Lindera benzoin

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Lindera benzoin
Lindera benzoin

Spicebush
Lindera benzoin illustr.png
Binomial: Lindera benzoin
Family: Lauraceae

Lindera benzoin (Common Spicebush, Northern Spicebush or Benjamin Bush) is a flowering plant in the family Lauraceae, native to eastern North America, ranging from Maine to Ontario in the north, and to Kansas, Texas and northern Florida in the south.

Description[edit]

It is a medium-sized deciduous shrub growing to 5 m tall, typically found only in the understory of moist thickets. The leaves are alternate, simple, 6-15 cm long and 2-6 cm broad, oval or obovate and broadest beyond the middle of the leaf. They are very aromatic when crushed, hence the common names and the specific epithet "benzoin". The flowers grow in showy yellow clusters that appear in early spring, before the leaves begin to grow. The fruit is a berrylike red drupe about 1 cm long and is highly prized by birds. It has a peppery taste and scent, and contains a large seed.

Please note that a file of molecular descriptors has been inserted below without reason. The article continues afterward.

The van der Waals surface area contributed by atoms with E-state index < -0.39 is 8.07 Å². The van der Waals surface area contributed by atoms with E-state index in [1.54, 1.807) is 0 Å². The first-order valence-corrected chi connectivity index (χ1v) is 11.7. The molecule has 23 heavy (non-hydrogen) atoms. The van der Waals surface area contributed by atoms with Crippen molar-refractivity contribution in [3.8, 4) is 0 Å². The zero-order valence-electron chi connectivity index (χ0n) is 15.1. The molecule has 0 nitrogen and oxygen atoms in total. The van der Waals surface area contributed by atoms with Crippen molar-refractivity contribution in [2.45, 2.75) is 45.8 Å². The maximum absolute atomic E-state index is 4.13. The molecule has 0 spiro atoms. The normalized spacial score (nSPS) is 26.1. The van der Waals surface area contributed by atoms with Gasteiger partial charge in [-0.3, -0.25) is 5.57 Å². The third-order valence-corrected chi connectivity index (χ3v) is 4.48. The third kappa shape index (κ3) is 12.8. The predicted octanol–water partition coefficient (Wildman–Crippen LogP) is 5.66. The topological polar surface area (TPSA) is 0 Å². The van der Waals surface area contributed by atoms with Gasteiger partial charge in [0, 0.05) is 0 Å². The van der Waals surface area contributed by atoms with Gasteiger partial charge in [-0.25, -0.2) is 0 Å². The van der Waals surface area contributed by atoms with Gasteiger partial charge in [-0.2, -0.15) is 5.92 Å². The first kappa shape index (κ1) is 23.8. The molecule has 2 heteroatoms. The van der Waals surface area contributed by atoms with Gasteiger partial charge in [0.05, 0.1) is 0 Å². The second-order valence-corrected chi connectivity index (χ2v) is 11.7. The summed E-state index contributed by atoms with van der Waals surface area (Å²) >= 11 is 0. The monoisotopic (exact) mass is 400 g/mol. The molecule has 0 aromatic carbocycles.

Growing Conditions[edit]

Requires moderate to moist, humous-rich soils.

Varieties[edit]

Uses[edit]

Used for naturalizing a landscape. Lindera benzoin provides a food source for larval Spicebush Swallowtail Butterflies, and for various species of bird.


Maintenance[edit]

Propagation[edit]

Harvest[edit]

Pests and Diseases[edit]

References[edit]